IPFS Dave Gallagher

Necessary Evil

More About: Foreign Policy

DEMOCRACY ... <i>whatever</i>

Originally published Jan. 28, 2006 
Democratic elections, we are led to believe, are the answer to the worlds problems. As our illustrious president says, democratic nations don't attack other nations. Armed with this axiom and more firepower than the next twenty mightiest militarys of the world combined, the "democratic" USA attacks other nations for the supposed purpose of installing "democracy".

The Irony of this silliness of course does not need to be pointed out, but what of it's effectiveness, and what of the United States commitment to "democracy"?

Our founders well knew the dangers of democracy and therefore set out to define a republican form of government that incorporated democratic elections to fill the house of representatives and to choose "electors" who would select the president every four years. What the founders placed in high esteem was "Liberty" NOT democracy!

In making the distinction between liberty and democracy, Benjamin Franklin said "Democracy is two wolves and a lamb voting on what to have for lunch. Liberty is a well-armed lamb contesting the vote ".

Liberty is freedom and the rule of law. Democracy is the whim of the people. People can be persuaded by emotion to disregard their own laws. The rule of law is rigid, a stake in the ground from which all actions should be measured. In the constitutional government, democracy was just another check and balance within the federal system. It was not THE government. Senators were not elected by popular vote until the 17th amendment. Prior to that they were chosen by the state representatives. So democracy was not seen as the bedrock of freedom, and it would have been considered laughable to suggest to our founders that proliferation of democratic governments would end armed conflict.

Truly free people will tend to mind their own business, powerful governments will wage wars as far as they can reach when it suits them. As Hans Herman Hoppe pointed out, war is just as likely under a monarch as a president.

As for true liberty, we should wish it for all men. We should seek to demonstrate an example of the fruits of liberty. You cannot hang fresh fruit on a dead tree and claim to have built a healthy fruit tree. In short order you will be left with a dead tree and rotten fruit. As with the fruit tree, the tree of liberty must be nourished from the ground up, it grows from within. Jefferson of course pointed out that it from time to time must be nourished with the blood of patriots, but even this comment referred to people fighting for their own liberty.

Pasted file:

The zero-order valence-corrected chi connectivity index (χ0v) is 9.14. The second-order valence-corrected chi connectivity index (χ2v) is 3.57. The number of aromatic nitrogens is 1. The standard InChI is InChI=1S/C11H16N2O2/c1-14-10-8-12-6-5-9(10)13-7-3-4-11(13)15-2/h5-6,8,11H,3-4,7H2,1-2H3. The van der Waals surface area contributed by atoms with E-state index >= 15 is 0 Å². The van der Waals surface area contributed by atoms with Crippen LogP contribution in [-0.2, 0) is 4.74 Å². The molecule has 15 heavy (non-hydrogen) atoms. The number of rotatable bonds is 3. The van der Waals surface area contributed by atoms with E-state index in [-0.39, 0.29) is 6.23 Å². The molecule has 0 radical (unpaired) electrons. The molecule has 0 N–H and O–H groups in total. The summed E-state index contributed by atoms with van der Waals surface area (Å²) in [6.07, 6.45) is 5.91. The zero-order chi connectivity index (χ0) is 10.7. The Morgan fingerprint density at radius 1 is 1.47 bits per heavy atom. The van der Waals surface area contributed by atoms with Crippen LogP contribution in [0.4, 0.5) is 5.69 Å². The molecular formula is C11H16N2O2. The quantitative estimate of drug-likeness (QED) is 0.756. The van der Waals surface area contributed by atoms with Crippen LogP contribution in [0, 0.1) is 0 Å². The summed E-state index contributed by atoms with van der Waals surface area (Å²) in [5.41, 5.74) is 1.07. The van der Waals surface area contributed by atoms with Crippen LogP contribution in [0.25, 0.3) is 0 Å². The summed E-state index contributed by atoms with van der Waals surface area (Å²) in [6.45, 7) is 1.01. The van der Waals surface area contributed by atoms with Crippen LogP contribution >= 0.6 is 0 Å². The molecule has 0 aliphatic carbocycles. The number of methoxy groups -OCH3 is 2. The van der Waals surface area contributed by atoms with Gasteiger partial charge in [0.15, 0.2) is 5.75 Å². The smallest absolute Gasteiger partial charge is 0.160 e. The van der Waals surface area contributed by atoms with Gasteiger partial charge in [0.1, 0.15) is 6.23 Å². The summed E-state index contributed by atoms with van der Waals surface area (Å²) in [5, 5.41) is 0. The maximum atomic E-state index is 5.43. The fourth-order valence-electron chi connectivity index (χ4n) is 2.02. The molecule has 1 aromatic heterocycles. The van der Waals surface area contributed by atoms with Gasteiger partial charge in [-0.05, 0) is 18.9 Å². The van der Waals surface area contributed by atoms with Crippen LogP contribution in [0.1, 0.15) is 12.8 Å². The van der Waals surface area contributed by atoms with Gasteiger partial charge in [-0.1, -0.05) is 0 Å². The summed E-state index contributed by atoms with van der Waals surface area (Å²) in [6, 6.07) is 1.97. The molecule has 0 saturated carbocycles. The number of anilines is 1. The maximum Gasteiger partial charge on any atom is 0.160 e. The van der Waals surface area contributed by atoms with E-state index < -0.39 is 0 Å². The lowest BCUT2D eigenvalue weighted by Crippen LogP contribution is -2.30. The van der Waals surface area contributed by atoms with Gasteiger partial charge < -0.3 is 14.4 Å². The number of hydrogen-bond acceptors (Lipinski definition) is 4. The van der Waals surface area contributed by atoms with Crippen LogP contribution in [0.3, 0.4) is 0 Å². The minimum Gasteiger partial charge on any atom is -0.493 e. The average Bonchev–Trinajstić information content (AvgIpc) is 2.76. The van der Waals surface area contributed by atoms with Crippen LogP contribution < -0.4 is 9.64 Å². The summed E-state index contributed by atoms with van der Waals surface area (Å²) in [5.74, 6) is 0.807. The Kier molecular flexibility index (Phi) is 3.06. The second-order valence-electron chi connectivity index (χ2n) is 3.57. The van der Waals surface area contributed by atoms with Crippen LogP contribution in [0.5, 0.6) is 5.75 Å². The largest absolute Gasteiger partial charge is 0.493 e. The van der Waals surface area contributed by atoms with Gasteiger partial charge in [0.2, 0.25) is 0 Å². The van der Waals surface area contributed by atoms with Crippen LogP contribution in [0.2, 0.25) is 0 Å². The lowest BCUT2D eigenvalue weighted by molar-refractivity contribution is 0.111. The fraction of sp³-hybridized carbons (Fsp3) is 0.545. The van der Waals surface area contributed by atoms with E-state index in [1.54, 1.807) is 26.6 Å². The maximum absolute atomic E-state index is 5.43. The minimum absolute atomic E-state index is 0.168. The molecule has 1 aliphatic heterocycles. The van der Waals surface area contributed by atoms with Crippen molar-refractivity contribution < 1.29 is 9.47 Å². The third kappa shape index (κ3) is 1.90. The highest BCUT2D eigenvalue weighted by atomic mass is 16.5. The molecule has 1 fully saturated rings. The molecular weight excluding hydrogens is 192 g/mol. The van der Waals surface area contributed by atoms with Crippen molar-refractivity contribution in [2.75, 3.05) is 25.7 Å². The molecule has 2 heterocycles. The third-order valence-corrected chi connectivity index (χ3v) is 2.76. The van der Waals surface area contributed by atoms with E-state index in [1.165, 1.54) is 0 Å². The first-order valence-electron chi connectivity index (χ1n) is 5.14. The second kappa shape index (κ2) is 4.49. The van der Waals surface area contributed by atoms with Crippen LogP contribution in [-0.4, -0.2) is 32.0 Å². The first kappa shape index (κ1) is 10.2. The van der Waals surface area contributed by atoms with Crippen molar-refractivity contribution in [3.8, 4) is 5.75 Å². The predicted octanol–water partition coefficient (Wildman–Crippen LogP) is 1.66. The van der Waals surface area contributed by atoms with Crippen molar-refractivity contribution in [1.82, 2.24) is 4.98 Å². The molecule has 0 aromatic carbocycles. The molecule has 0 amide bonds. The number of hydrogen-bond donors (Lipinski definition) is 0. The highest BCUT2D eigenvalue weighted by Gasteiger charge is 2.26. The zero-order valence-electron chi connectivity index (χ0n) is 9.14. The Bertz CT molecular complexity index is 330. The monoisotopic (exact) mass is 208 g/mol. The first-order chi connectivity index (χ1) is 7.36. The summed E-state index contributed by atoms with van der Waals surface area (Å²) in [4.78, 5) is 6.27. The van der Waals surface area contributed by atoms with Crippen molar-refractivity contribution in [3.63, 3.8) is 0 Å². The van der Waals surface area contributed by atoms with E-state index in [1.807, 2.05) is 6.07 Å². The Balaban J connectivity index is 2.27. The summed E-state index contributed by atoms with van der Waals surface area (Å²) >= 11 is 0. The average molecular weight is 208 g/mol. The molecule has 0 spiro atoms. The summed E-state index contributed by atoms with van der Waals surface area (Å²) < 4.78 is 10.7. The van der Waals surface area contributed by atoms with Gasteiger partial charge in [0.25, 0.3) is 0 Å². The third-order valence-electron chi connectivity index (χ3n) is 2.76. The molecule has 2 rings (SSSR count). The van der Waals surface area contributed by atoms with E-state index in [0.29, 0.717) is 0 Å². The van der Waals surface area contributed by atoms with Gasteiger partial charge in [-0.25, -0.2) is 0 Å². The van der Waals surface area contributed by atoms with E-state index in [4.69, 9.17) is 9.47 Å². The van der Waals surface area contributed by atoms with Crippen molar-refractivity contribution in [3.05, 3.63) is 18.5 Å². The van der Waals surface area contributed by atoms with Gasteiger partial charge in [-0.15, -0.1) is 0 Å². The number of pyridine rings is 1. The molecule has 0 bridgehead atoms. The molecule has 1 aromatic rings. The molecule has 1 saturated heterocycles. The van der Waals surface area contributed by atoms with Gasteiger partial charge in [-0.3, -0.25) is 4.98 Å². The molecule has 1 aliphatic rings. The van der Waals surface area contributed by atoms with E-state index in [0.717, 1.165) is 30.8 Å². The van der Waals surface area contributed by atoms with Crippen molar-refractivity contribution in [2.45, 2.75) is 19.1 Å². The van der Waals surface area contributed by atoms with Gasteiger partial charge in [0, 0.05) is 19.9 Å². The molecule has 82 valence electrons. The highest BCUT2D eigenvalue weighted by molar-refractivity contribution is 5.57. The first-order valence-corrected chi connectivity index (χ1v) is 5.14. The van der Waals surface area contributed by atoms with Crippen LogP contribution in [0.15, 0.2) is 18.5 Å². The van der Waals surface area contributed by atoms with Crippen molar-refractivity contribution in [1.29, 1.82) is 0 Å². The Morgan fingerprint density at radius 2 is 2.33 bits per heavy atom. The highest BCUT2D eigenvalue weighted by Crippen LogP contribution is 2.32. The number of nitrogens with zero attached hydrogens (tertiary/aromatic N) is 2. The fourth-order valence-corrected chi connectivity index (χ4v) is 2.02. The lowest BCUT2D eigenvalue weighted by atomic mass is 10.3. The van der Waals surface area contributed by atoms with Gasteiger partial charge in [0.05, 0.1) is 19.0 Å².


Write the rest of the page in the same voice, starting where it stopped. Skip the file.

History and natural law aside, lets take a look at how this whole democracy thing is working out around the world these days.


Recent elections in Iraq have confirmed the power of the Shiite Muslims, increasingly friendly to their axis of evil cousins in Iran, they are hardly shaping up to be the US friendly western style democracy envisioned by the Washington PNAC'ers. In addition there are now reports that supporters of Al Quaeda have also been elected in some Iraqi provinces.


Hamas was the big winner among the Palestinians. President Bush has said that the US cannot support a Hamas dominated Palestinian government. Reports today are that US aid to Palestine may be ended should the democratically elected Hamas take power.


Four years after 9/11 Osama Bin Laden is apparently still at large and Alqeada continues to issue warnings to the west. The US does however claim credit for democratic fruit hung on the dead tree of Afghanistan. Afghan president Karzi is being kept in power solely by the presence of US and British troops.

To be sure, the democratic vote is a vital part of the US system of government. But it is only part. Elections of representatives should be fair, accurate and open. But elevating "democracy" in and of itself to godlike status is unwise. To believe that exporting this "one man one vote" mentality to other peoples will change them to our liking is folly.

The money is now on the table. Around the world, our imposed democracies are electing people who hate us, or at least who will resist capitulation to the pressures of the US government. Will Bush and the neo-cons let democracy run it's course? Or will they prove what some of us already know ... that they are not conservative and they do not really believe in "democracy", or even true freedom for that matter. Bush and the neo-conservatives have a track record of unwillingness to admit mistakes. I fully expect them, in Orwellian fashion, to use rhetorical misdirection to take the focus off of the obvious errors in their fundamental premise of democracy as savior. Because afterall the only thing they really believe in is themselves.

But what about the rest of us? It is said that democracy is just tyranny of the majority over the minority. Will we finally see that to worship democracy is to worship government? On the contrary, to embrace liberty is to repel the shackles of government tyranny and place freedom, under law, above the momentary whims of the people.

"Democracy!" ... yeah whatever.